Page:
"Impact investing is critical for providing investments where capital is scarce and for building capacities locally"
Eva Tschannen is Head of Technical Assistance at the impact investment firm, responsAbility. She talks about sustainable finance, what she does in her job, what led her to work there and why she likes the private sector approach to international cooperation.
Eva Tschannen holds a Master’s Degree in International Affairs and Governance from the University of St. Gallen and Sciences Po (Paris). For over seven years, she has worked for responsAbility, a sustainability & impact investment house, as the Head of Technical Assistance. For several years before entering the private sector, she worked for the government with the State Secretary for Economic Affairs, mainly promoting private sector development in the Global South. In this interview, she talks about her current job, what she likes most about it, and why financial actors are critical to reach the Sustainable Development Goals.
Interview by Nicoletta Cimmino.
For people who are unfamiliar with impact investing, can you briefly explain what it is?
responsAbility is a sustainable investment house specialising in impact investment with a global presence. We invest where capital is scarce in three main sectors: financial inclusion, sustainable food & agriculture, and climate finance. While sustainable investments focus on avoiding negative environmental and social effects, impact investing goes even further by targeting a positive impact on the environment and society.
Impact investing goes even further by targeting a positive impact on the environment and society.
What is your role at responsAbility?
I’m responsible for the impact advisory practice that we provide to build the capacity of the companies that we aim to invest in. We do this by mandating specialised consultants using grant funding. You can think of us as non-profit center that provides access to know-how, develops tools and disseminates good practices through peer learning and communication. Combining the provision of access to finance with access to know-how amplifies the development impact of our investments.
Combining the provision of access to finance with access to know-how amplifies the development impact of our investments.
It sounds kind of abstract; can you give a concrete example?
For example, green investments in Sri Lanka: one of our Climate Funds partnered with a Sri Lankan financial institution by providing a credit line for green investments. The financial institution had no prior experience in green lending. To understand the local market potential of energy efficient technologies that significantly reduce carbon emissions I hired a technical expert to conduct a market study. We then explained the findings to the financial institution and supported the definition of a green lending strategy for tapping green market potential that fits their client segment and institutional capacities. We also conducted trainings for loan officers so that they can engage with their clients on the benefits of energy efficient investments.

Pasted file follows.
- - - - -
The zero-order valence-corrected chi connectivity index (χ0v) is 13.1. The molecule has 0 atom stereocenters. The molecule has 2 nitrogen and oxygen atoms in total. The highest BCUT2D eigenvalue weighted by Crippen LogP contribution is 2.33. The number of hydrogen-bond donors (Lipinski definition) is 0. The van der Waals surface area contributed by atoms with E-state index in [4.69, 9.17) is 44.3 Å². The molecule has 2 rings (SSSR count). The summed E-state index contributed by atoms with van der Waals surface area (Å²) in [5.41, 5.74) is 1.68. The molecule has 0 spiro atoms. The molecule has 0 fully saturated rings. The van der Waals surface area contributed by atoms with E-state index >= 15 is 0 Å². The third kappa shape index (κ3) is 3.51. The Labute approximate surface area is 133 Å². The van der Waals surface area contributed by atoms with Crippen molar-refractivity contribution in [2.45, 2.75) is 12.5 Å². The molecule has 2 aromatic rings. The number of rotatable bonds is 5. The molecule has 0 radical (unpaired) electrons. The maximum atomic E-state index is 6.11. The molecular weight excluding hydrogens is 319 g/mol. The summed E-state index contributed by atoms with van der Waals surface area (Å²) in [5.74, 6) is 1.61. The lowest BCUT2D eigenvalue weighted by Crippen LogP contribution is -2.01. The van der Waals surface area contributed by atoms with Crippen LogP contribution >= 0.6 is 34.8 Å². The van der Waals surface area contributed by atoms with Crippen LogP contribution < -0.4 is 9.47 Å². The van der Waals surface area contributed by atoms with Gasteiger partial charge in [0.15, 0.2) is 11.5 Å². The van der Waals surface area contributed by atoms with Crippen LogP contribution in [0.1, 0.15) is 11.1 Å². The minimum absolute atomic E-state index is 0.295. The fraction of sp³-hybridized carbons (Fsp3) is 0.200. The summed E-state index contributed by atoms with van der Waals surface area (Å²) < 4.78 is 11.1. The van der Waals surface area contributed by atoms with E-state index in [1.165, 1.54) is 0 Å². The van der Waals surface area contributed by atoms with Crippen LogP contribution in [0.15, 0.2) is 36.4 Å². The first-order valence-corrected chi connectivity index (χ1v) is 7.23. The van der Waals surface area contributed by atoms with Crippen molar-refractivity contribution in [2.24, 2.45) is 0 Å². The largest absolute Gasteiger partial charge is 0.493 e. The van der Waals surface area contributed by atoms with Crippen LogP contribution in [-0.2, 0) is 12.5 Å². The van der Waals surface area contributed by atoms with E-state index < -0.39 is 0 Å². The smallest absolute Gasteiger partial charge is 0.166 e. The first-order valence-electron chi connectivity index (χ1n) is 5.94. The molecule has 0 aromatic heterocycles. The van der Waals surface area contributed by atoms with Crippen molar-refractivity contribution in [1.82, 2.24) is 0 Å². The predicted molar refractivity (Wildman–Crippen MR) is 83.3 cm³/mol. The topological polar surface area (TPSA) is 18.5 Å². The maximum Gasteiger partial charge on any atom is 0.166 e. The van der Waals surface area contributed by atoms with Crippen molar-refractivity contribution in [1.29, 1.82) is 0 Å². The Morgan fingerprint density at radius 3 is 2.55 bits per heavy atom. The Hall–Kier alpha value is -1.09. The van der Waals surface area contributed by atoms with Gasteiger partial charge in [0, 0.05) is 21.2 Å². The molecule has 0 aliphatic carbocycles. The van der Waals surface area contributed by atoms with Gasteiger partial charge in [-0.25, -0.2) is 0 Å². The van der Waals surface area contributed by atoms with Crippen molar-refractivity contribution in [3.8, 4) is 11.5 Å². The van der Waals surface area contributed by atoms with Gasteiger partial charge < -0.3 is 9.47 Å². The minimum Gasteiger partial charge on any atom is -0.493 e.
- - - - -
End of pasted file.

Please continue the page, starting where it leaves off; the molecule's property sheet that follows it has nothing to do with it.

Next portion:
The role of my team is to work closely with investment teams to investigate support needs, to define projects in close collaboration with the companies, to select, commission and then monitor the experts working on the ground. We do this under the supervision of the grant providers who are asked to sign off on the use of funds and to whom we report on an ongoing basis.
How did you start working in impact investing? Was this your dream job?
It is my dream job today, but at the outset of my career I simply did not know that such positions within asset managers would come into existence. My background is in international affairs, I had a passion for diplomacy and so I anticipated to be working with super-national organisations. I have always been impatient about the speed and depth of change that can be brought through policy reforms, which however have lasting and far-reaching impacts once they become enforced. However, I like working in a fast-paced environment and I missed seeing concrete results so that supporting entrepreneurs in developing countries seemed like the best path for me.
In my current role I particularly appreciate the international working environment, the range of topics and exchange with subject matter experts. I enjoy finding solutions for real business challenges with our investees. A consultant once told me that our impact advisory work is like a Swiss army knife for capacity building. I enjoy having so many tools in our toolbox.
A consultant once told me that our impact advisory work is like a Swiss army knife for capacity building.
How do you convince investors that sustainability or impact investing are worthwhile investments?
I’m not an investment advisor nor am I a financial analyst. However, impact investing has grown and has established a proven track record underlying the feasibility of achieving social as well as financial returns. Also, there is clearly a trend for ESG compliant investments. The drivers for this can be diverse, be it for instance the increasing pressure for good business conduct or the threats of more severe and frequent climate change effects. The increased demand for sustainable investments is much needed.
Unfortunately, it remains complex to understand the sustainable investment landscape. And questions arise such as, “Is this investment sustainable?”, “How is the impact measured?” or “Is it just greenwashing?” So for us as an impact investor we need to communicate even more about our impact strategy and proof our additionality. More market transparency is critical and over the last year the European Union introduced the Sustainable Finance Disclosure Regulation to classify funds based on the product’s sustainability objective. All funds managed by responsAbility now fall under Article 9 of SFDR, which is also referred to as “dark green”.